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I suppose you will be telling us next how you knew all along it was a sucker site.


Seems to me that those are in the 'discussion' section (as part of a project for school children) for a reason. They aren't 'facts'. They are for 'discussion'.

E.g. obviously more than half of the warmest years on record weren't in the 1930's (as their own link demonstrates).

Ian Wishart

Congrats CM...yes, they are discussion points.

Nat, I'm uncertain where you got that idea.

Thomas Everth

It would appear that Ian has fallen for a hoax website set up by some of his fellow right wingers in Texas:

The text Ian copied here is actually on this site:

That site decorates itself with icons and links to NOAA and links to the actual NOAA site and it is graphically similar to the actual NOAA site but not the content.

The actual NOAA site is here:

And the text Ian copied out is not appearing there.

This is not the first time I have come across fake NOAA and fake NASA websites set up by the hard core GW deniers in their epic struggle to confuse the gullible.

If even one of their own, investigate editor Ian Wishart falls for the tricks... what does this say about the means and methods employed by the radical right wing....

The home page of the 'swenglishrantings' is here, if you dare to look... (sunglasses recommended... ;-) )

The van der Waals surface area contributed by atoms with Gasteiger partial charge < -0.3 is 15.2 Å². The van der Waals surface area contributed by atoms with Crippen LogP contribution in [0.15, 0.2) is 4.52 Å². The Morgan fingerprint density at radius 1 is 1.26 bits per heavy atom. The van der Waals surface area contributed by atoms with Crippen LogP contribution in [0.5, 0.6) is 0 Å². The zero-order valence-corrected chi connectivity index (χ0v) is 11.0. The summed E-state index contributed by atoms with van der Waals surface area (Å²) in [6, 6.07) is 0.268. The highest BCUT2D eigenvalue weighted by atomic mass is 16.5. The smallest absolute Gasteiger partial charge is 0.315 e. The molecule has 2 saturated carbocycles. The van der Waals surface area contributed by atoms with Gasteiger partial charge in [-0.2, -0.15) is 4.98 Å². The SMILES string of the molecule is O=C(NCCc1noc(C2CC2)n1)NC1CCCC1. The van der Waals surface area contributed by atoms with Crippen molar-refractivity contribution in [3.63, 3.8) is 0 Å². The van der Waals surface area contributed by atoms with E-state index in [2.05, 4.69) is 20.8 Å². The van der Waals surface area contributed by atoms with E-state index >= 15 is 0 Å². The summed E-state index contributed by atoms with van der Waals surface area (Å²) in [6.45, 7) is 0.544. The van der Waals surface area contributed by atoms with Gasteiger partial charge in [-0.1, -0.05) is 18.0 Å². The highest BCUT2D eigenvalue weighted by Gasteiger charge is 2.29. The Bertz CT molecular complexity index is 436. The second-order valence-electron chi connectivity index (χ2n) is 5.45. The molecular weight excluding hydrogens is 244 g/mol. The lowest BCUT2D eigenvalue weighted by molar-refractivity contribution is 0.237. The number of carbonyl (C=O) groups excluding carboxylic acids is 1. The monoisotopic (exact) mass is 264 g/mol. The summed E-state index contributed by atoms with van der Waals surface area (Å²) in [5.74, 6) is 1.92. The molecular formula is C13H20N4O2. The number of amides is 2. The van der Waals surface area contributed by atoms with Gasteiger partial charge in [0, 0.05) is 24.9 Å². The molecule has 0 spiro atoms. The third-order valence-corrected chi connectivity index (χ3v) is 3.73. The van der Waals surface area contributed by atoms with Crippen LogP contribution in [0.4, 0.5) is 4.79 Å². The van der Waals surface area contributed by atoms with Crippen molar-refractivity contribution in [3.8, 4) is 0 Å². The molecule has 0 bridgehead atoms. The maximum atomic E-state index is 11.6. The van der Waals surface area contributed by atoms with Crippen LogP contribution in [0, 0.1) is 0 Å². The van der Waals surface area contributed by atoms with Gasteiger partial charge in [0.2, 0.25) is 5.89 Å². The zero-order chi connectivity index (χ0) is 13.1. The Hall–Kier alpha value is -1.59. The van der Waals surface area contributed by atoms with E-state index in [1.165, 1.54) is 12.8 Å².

Ian Wishart

The page was previously discussed on Physics Forums:

And according to a thread this morning on Watts it appears to be a genuine NOAA page but one that Gavin Schmidt acknowledges has been 'hacked'.

The page is, overall, pro-warming but the discussion points were sufficiently provocative to stimulate debate, and remain so.

Given that the root directory is, I don't think you'll find it's a phishing site as such.


So if you agree that it's likely to have been 'hacked', then how would NOAA be 'in denial' too?

Ian Wishart

It's a NOAA site, the question is valid. It wasn't a 'hoax site'.

Ian Wishart

So Thomas, in the spirit of your bleating over the past 24 hours, what do you say to the contention your claim it was a 'hoax site' was utterly wrong? Did you check first?

Thomas Everth

The site where you can currently find this is at a domain called which serves the page up looking like it comes from the NOAA site which it is not.
I have seen other sites in the recent past that decorate themselves with NASA stickers to look like NASA sites but are anything but.
If the text has been on a NOAA site in the past, the as you point out it has been hacked by somebody with an agenda to sneak this text in.
So either it was hacked or a hoax. We will not know in what spirit the author put it there.

Ian Wishart

You may find swenglish took a copy of the page. If you search a bit more, you'll find a number of sites have done that.

The site was a NOAA site, and as a rule impersonating a .gov site is a federal crime, so not common.


Ian - the question isn't valid if you believe it's been hacked though. Do you believe that's been hacked, or do you believe it's legitimate?

Ian Wishart

Craig, you are chronologically confused.

Last night, when I posted, I verified it was a NOAA site, and it was, and I posted the excerpt, mainly to stimulate a little discussion as the site appeared to intend.

The claims that it was a hoax site, I checked out this morning, and found, no, it was a genuine site but it appears to have been HACKED.

The story, as the update indicates, moves into how someone managed to hack a federal site, or was it simply a NOAA employee speaking out of turn and wanting to generate discussion.

That question remains unanswered. And the question of whether NOAA was in denial cannpot be answered until the reason is found.


Have only just noticed your 'update', it wasn't there last time I looked.